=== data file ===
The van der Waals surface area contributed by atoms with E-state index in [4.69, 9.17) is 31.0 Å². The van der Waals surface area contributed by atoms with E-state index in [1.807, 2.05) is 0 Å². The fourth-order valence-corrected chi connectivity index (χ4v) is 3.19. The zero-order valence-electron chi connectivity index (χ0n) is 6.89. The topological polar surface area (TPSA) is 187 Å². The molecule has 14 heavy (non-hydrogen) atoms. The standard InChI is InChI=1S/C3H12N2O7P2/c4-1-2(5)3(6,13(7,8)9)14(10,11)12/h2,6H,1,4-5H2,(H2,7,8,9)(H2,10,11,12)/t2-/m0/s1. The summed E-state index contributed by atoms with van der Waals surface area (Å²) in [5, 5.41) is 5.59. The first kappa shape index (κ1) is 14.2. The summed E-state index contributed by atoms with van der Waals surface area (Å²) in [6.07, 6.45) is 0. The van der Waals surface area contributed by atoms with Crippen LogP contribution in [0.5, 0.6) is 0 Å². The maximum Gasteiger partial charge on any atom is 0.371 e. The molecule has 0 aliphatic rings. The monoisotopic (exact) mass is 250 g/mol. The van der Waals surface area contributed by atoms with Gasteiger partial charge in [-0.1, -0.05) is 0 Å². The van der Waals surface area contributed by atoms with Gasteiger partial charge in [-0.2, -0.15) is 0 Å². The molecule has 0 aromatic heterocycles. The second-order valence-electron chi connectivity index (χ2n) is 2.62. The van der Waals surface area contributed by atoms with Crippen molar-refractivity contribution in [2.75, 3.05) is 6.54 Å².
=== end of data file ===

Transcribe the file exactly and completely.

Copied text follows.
The van der Waals surface area contributed by atoms with E-state index in [4.69, 9.17) is 31.0 Å². The van der Waals surface area contributed by atoms with E-state index in [1.807, 2.05) is 0 Å². The fourth-order valence-corrected chi connectivity index (χ4v) is 3.19. The zero-order valence-electron chi connectivity index (χ0n) is 6.89. The topological polar surface area (TPSA) is 187 Å². The molecule has 14 heavy (non-hydrogen) atoms. The standard InChI is InChI=1S/C3H12N2O7P2/c4-1-2(5)3(6,13(7,8)9)14(10,11)12/h2,6H,1,4-5H2,(H2,7,8,9)(H2,10,11,12)/t2-/m0/s1. The summed E-state index contributed by atoms with van der Waals surface area (Å²) in [5, 5.41) is 5.59. The first kappa shape index (κ1) is 14.2. The summed E-state index contributed by atoms with van der Waals surface area (Å²) in [6.07, 6.45) is 0. The van der Waals surface area contributed by atoms with Crippen LogP contribution in [0.5, 0.6) is 0 Å². The maximum Gasteiger partial charge on any atom is 0.371 e. The molecule has 0 aliphatic rings. The monoisotopic (exact) mass is 250 g/mol. The van der Waals surface area contributed by atoms with Gasteiger partial charge in [-0.1, -0.05) is 0 Å². The van der Waals surface area contributed by atoms with Gasteiger partial charge in [-0.2, -0.15) is 0 Å². The molecule has 0 aromatic heterocycles. The second-order valence-electron chi connectivity index (χ2n) is 2.62. The van der Waals surface area contributed by atoms with Crippen molar-refractivity contribution in [2.75, 3.05) is 6.54 Å².